The final stage is to involve the production of a clean-sheet design initially titled SSN AUKUS. The design will be based on a replacement model for the Royal Navy’s current Astute class fleet but involve significant amounts of American technology derived from the Virginia class. By combining three elements – British ship design, American nuclear submarine technologies, and Australian naval industry – the synergies created will enable integration of know-how, supply chains, and ship servicing.
In essence, the strategic value would offset the hurdles and complications anticipated in the multi-pronged initiative.
Nonetheless, the path forward is expected to be winding.
The British Astute-replacement program – currently referred to as Submarine Ship Nuclear Replacement, or SSN(R) – received its first seed funding in September 2021 when the British Ministry of Defense announced £170 million ($206 million) for long-lead design work. That announcement came shortly after the AUKUS agreement was revealed. The new class will feature a vertical launch system (VLS), enabling the submarines to carry new missile types and interoperate more smoothly with their U.S. Navy counterparts and ensuring supply chain resilience with its transatlantic partner.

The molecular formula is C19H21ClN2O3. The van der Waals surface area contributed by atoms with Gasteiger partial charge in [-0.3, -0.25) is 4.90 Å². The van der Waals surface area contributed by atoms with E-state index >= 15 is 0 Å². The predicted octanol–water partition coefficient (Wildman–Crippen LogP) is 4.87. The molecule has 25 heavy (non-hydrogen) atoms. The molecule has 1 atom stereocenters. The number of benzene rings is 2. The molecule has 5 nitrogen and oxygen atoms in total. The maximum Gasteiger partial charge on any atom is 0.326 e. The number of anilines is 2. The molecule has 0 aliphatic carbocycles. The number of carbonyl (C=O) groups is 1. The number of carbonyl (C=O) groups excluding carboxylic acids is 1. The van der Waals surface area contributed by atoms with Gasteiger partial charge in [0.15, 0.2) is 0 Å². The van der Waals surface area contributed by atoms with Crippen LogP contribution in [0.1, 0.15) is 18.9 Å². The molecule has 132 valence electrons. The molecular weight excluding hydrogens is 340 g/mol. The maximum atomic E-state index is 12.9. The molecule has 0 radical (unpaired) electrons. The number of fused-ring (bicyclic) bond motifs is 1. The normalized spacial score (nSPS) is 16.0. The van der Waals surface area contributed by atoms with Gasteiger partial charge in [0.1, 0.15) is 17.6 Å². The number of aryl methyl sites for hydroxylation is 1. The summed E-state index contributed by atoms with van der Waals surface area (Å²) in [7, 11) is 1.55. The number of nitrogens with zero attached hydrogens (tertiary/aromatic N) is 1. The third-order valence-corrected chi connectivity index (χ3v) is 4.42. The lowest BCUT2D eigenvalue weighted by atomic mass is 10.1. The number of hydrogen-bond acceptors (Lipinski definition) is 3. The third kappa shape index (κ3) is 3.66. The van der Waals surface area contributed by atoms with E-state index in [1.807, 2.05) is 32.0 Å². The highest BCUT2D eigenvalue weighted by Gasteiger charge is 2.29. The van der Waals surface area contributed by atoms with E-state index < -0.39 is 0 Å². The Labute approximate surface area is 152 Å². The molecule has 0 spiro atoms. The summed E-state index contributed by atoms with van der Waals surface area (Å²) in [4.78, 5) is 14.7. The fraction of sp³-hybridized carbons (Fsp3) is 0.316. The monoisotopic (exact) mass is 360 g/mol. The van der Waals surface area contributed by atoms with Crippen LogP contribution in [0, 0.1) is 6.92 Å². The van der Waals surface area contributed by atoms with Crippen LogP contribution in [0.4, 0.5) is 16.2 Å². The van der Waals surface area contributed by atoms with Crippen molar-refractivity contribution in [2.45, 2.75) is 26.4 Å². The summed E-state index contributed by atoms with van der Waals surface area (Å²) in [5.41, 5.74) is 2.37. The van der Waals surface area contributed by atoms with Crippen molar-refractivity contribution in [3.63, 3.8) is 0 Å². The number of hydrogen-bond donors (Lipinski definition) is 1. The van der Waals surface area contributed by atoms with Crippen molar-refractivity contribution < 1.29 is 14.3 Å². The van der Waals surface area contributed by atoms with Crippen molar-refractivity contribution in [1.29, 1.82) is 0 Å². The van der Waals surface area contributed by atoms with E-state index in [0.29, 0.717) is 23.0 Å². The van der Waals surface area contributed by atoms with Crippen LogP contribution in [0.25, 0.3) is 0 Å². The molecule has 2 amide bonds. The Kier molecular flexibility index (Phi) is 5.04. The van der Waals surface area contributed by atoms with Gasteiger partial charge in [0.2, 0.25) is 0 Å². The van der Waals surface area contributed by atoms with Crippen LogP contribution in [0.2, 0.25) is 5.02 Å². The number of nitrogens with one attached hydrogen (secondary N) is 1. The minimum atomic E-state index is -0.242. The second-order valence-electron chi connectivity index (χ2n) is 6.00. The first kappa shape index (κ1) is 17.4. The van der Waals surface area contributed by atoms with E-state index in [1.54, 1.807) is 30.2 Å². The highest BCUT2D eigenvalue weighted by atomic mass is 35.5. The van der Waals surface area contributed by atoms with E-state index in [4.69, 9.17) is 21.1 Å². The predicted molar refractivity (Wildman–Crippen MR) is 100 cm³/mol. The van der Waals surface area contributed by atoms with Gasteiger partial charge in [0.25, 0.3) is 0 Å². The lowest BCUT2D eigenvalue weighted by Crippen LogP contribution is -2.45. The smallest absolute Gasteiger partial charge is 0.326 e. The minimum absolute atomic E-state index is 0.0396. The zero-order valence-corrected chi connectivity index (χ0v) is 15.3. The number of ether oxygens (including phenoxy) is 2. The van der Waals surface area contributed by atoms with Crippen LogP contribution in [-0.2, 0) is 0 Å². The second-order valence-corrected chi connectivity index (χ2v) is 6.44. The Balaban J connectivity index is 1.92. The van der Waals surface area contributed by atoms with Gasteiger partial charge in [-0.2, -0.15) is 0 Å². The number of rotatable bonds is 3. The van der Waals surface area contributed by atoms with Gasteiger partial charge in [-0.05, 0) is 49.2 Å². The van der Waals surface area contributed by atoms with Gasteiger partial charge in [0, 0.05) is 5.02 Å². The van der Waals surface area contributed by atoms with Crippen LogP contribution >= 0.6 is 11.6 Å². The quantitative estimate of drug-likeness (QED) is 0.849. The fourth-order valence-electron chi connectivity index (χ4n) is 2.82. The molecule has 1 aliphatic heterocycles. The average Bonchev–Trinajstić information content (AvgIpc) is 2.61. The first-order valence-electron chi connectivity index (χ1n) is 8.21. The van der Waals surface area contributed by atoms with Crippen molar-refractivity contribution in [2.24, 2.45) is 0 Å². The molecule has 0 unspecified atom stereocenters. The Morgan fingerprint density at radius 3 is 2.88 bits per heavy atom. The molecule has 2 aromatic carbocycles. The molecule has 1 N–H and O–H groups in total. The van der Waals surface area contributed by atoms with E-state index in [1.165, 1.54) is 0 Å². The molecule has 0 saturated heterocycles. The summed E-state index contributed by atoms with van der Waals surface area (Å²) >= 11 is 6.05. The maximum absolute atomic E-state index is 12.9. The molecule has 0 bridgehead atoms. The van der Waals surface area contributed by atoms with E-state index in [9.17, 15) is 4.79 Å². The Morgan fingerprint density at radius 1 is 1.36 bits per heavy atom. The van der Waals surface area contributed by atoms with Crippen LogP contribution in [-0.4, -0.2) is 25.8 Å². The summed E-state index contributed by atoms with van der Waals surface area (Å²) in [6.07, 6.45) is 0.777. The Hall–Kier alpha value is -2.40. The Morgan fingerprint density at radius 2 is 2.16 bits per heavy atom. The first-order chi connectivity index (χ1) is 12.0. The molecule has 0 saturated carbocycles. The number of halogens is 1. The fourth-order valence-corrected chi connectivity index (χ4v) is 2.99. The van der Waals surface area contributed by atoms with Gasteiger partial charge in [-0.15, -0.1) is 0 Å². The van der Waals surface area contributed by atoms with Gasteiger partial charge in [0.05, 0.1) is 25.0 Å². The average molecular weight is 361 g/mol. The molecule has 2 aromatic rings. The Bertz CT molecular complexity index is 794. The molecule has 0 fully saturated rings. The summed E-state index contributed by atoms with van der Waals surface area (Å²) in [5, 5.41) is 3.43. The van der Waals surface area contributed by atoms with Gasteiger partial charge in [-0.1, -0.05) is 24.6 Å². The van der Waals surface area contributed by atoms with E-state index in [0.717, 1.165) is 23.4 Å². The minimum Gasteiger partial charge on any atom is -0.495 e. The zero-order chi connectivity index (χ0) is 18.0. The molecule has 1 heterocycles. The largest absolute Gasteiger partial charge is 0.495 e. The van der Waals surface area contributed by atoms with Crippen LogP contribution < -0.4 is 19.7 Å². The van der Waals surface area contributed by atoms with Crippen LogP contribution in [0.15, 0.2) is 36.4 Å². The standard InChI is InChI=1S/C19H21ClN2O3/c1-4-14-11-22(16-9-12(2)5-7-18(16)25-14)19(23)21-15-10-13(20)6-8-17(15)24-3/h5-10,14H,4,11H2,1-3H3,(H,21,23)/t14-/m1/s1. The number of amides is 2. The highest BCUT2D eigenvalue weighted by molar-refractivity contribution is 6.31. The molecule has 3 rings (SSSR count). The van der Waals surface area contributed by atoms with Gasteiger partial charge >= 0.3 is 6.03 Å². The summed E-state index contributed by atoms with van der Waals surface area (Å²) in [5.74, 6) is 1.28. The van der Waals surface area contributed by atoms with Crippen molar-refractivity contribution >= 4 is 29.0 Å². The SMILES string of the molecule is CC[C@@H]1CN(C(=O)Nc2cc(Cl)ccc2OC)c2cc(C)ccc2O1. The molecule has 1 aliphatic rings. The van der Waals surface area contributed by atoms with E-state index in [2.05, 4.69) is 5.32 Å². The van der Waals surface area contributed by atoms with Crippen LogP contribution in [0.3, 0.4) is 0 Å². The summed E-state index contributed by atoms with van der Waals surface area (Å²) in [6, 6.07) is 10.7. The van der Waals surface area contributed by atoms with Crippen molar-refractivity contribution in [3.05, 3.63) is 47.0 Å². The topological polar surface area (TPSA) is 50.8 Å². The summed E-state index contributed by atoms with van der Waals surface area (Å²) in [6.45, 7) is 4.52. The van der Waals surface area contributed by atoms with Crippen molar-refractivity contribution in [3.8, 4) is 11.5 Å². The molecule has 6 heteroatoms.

The next-generation British submarines are intended to enter Royal Navy service by the end of the 2030s. The Australian side would then begin producing its own SSN AUKUS variants in the early 2040s.
From now until then, difficult questions involving funding (Australia expects to invest somewhere in the area of AUD230 billion – or around $150 billion – in the overall project, though many estimates place this total far higher); U.S. legal, political, and industrial hurdles; and the need for the British SSN(R) project to remain on track and not suffer endless delays.
From the U.S. side, the need for Congress to agree on the components of AUKUS is crucial to moving the project forward. This will require additional shipbuilding funding, approval for the sale of Virginia class submarines to Australia, an update to U.S. regulations on the export of sensitive technologies, and sign-off on a likely U.S.-Australia mutual defense agreement on nuclear-sharing akin to the one Washington and London established in 1958.
Hence, many moving parts and potential hurdles need to be smoothed out and synchronized before SSN AUKUS becomes reality. But for now, a path forward has been laid out, and there is unanimity between the three partners. And that’s a start.